A modest but genuine discovery: four previously unpublished plays first staged between 1942 and 1945 by the unquestioned master of the impossible crime, two of them co-written with his frequent BBC collaborator.
None of the four shows Carr at his best—the spirit of his mannered, cluttered novella The Third Bullet (1937) hovers over three of them—but all are full of interest. Not surprisingly, both of the two three-act comedy-dramas co-authored by Gielgud involve wartime radio broadcasts. Inspector Silence Takes the Air asks what became of a handgun—not the one loaded with blanks, not the one that had never been fired, but the one that fired the bullets that killed an actor in a closed studio during a live broadcast. Thirteen to the Gallows, the best of the four, features a pair of impossible crimes, two fatal falls from a belfry by victims who seem to have been alone when they plunged to their deaths. The two one-acts written by Carr alone exhibit a considerably greater tolerance for justified homicide. Intruding Shadow shows what happens when a blackmail victim’s suitor’s plan to intimidate the blackmailer is interrupted by murder, and the Napoleonic thriller She Slept Lightly presents the miraculous reappearance of a hanged young woman just in time for the turbulent battle of Waterloo.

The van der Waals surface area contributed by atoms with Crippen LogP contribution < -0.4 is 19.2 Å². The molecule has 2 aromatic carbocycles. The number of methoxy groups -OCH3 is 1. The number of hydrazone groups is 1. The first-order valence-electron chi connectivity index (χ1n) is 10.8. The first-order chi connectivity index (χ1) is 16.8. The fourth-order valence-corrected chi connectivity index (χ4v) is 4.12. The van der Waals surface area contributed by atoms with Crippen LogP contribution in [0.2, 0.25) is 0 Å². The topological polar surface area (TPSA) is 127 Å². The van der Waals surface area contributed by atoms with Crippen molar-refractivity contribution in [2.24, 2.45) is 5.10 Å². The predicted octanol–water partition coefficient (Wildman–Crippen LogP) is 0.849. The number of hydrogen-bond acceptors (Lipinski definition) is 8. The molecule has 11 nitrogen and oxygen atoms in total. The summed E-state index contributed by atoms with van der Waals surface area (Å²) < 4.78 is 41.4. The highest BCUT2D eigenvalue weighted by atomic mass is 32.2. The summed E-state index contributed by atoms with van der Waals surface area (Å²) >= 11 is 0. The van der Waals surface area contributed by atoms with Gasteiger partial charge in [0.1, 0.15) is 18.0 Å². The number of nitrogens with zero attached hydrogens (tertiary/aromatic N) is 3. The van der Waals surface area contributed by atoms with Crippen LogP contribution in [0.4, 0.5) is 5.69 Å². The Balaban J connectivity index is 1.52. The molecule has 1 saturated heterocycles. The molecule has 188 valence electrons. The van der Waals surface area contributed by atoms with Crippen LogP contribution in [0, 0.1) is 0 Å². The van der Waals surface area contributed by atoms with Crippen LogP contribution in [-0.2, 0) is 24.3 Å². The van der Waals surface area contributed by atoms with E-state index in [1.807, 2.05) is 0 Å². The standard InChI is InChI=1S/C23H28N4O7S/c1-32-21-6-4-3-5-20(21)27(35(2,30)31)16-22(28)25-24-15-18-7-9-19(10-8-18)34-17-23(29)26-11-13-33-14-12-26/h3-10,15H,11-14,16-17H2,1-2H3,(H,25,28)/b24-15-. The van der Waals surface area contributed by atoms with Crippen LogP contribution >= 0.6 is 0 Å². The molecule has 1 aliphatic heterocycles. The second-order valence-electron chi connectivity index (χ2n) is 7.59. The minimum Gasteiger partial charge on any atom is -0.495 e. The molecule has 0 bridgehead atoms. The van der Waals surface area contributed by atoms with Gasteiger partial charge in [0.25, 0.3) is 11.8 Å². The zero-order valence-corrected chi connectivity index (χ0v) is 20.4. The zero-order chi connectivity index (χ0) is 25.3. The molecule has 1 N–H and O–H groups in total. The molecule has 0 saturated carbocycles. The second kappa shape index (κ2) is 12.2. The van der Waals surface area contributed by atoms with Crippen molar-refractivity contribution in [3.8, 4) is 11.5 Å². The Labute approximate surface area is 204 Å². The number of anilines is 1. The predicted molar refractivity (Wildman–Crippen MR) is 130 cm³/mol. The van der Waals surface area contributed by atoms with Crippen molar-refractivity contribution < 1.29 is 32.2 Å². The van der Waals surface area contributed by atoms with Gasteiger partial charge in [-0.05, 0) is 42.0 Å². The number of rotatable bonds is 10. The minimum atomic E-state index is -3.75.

Despite the perfunctory characterization, often labored exposition and sometimes mind-boggling denouements, this is suspenseful period fare, very like prolific Carr’s radio plays, certain to satisfy readers with a taste for sleight-of-hand.